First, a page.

Nasdaq to use blockchain to record shareholder votes

e res id card

Estonia's e-Residency digital ID card can be used to access online government services.

Credit: Republic of Estonia

Nasdaq will link up with the Estonian government's online digital identity system to authenticate shareholder votes

Add shareholder voting to the list of applications for blockchain technologies.

Later this year, Nasdaq plans to record stockholders' electronic votes on its own blockchain system for companies listed on one of its exchanges. By digitizing the entire process, it expects to speed and simplify the proxy voting process.

Blockchains -- the best known of which is the public ledger of bitcoin transactions -- are distributed records of events, each block in the record containing a computational "hash" of itself and of the previous block, so that all are connected like links in a chain.

A hash, or digest, is a short digital representation of a larger chunk of data. Hash functions are designed so that calculating (or verifying) the hash of a chunk of data takes little computing power, while creating data with a particular hash is computationally expensive.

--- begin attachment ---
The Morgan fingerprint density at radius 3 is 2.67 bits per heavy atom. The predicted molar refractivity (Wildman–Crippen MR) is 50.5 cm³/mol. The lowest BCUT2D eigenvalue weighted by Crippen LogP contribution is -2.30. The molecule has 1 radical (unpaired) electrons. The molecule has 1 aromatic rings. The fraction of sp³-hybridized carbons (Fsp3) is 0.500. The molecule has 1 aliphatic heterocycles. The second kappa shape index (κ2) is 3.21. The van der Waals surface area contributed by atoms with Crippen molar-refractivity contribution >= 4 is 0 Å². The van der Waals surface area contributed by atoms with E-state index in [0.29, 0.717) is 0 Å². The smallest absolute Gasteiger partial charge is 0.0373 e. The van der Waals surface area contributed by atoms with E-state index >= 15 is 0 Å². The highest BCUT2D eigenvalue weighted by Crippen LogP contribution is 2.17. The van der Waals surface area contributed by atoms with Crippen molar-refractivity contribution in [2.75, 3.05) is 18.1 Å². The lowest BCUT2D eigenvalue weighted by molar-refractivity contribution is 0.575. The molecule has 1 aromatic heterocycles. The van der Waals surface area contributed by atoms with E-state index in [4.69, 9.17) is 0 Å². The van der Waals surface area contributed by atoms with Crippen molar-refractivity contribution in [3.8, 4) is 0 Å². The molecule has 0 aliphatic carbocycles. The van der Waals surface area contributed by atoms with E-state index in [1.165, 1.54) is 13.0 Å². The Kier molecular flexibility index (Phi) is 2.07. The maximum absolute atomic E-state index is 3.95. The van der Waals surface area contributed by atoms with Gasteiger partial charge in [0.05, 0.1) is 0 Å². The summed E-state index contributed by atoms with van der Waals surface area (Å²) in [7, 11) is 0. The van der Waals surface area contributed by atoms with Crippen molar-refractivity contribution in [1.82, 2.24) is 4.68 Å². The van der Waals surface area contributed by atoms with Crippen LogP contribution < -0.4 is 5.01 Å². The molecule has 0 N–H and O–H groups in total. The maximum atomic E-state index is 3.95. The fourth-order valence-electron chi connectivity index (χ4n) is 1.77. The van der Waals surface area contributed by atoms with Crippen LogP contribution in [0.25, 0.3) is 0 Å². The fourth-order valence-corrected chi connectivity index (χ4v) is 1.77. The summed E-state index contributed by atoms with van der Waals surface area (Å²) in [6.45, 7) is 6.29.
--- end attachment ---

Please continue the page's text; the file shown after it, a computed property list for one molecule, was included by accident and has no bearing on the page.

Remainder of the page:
Adding a new block to a blockchain involves repeatedly modifying the hash contained in the block, and calculating the hash function until a match is found. Going back in the blockchain to modify or fake a past transaction would involve performing that validation process on all subsequent blocks, before anyone could add a new, legitimate transaction to the end.

Nasdaq is already using the blockchain to store and vouch for the authenticity of documents using its own blockchain system, Linq. Last December, it used it to record Chain.com's issuance of shares to a private investor.

Soon, though, it plans to introduce an electronic voting service for shareholders of companies listed on its exchange in Tallinn, Estonia.

Estonia is a good place to start because the country has a national digital identity system that is also open to nonresidents and citizens of other countries. The system, called e-Residency, is used to authenticate access to online government services in the country, and Nasdaq plans to authenticate shareholders using the e-voting service.

This, combined with the use of its blockchain technology, will allow it to record shareholder votes quickly and securely, Nasdaq said.

A look inside the Microsoft Local Administrator Password Solution
View Comments
Join the discussion
Be the first to comment on this article. Our Commenting Policies